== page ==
First USGS assessment of Utica Shale puts shale gas resources at 38 tcf

USGS

The Utica Shale contains about 38 trillion cubic feet of undiscovered, technically recoverable natural gas (at the mean estimate) according to the first assessment of this continuous (unconventional) natural gas accumulation by the US Geological Survey.  The Utica Shale has a mean of 940 million barrels of unconventional oil resources and a mean of 208 million barrels of unconventional natural gas liquids.

The Utica Shale lies beneath the Marcellus Shale, and both are part of the Appalachian Basin, which is the longest-producing petroleum province in the United States. The Marcellus Shale, at 84 TCF of natural gas, is the largest unconventional gas basin USGS has assessed.  This is followed closely by the Greater Green River Basin in southwestern Wyoming, which has 84 TCF of undiscovered natural gas, of which 82 TCF is continuous (tight gas).

"Understanding our domestic oil and gas resource potential is important, which is why we assess emerging plays like the Utica, as well as areas that have been in production for some time" said Brenda Pierce, USGS Energy Resources Program Coordinator.  "Publicly available information about undiscovered oil and gas resources can aid policy makers and resource managers, and inform the debate about resource development."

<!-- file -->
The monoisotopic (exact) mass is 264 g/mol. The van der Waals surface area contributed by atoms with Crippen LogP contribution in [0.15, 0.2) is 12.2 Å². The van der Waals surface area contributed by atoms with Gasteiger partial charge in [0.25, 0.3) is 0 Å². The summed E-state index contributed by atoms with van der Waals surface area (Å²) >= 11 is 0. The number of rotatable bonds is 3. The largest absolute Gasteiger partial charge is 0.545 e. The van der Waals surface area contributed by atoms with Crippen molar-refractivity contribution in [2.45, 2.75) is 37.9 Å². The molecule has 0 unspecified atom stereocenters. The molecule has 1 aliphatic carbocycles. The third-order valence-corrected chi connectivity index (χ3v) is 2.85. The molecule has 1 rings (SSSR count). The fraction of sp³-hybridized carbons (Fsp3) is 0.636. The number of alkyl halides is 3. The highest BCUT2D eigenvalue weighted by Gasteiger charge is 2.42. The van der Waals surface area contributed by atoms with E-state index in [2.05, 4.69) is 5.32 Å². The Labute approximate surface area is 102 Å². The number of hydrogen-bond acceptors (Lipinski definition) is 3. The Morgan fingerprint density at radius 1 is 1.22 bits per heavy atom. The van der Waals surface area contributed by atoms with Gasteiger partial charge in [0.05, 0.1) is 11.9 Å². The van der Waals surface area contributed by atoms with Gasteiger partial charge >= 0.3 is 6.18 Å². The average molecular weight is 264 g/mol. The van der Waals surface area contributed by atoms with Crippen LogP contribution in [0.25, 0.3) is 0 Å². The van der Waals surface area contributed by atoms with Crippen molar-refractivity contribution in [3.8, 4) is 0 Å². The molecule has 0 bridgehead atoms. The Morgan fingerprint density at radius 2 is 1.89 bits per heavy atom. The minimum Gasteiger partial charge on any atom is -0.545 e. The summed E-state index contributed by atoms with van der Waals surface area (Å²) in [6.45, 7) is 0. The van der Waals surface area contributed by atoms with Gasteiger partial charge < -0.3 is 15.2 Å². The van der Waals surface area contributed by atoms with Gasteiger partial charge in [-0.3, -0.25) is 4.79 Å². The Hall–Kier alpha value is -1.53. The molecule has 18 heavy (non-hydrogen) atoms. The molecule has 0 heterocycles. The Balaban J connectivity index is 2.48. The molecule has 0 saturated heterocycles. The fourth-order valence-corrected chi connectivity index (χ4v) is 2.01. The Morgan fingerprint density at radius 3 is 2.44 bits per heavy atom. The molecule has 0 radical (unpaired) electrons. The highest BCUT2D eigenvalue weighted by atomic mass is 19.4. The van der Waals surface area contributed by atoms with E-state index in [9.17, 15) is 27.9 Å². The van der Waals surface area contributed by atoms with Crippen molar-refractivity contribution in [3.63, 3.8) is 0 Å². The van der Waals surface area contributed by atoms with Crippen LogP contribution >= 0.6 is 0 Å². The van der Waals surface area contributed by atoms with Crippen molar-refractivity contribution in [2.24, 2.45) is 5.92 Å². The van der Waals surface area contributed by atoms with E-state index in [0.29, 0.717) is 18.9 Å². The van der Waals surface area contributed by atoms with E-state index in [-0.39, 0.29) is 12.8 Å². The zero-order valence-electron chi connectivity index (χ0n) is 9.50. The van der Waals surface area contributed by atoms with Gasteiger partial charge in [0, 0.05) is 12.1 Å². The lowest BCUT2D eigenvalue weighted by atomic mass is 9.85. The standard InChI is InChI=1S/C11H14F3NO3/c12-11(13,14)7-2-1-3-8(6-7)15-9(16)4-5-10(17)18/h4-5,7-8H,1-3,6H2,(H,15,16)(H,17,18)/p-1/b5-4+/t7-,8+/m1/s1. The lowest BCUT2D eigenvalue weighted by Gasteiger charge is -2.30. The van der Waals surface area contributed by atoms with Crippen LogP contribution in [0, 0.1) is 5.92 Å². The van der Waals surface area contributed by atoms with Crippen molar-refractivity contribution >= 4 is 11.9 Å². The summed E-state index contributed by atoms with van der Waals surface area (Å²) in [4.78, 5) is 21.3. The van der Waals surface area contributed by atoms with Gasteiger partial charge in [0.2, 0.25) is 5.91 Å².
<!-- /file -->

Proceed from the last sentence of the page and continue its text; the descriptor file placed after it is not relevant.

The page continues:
The Utica Shale assessment covered areas in Maryland, New York, Ohio, Pennsylvania, Virginia, and West Virginia.

These new estimates are for technically recoverable oil and gas resources, which are those quantities of oil and gas producible using currently available technology and industry practices, regardless of economic or accessibility considerations.

This USGS assessment is an estimate of continuous oil, gas, and natural gas liquid accumulations in the Upper Ordovician Utica Shale of the Appalachian Basin. The estimate of undiscovered oil ranges from 590 million barrels to 1.39 billion barrels (95 percent to 5 percent probability, respectively), natural gas ranges from 21 to 61 TCF (95 percent to 5 percent probability, respectively), and the estimate of natural gas liquids ranges from 4 to 16 million barrels (95 percent to 5 percent probability, respectively).

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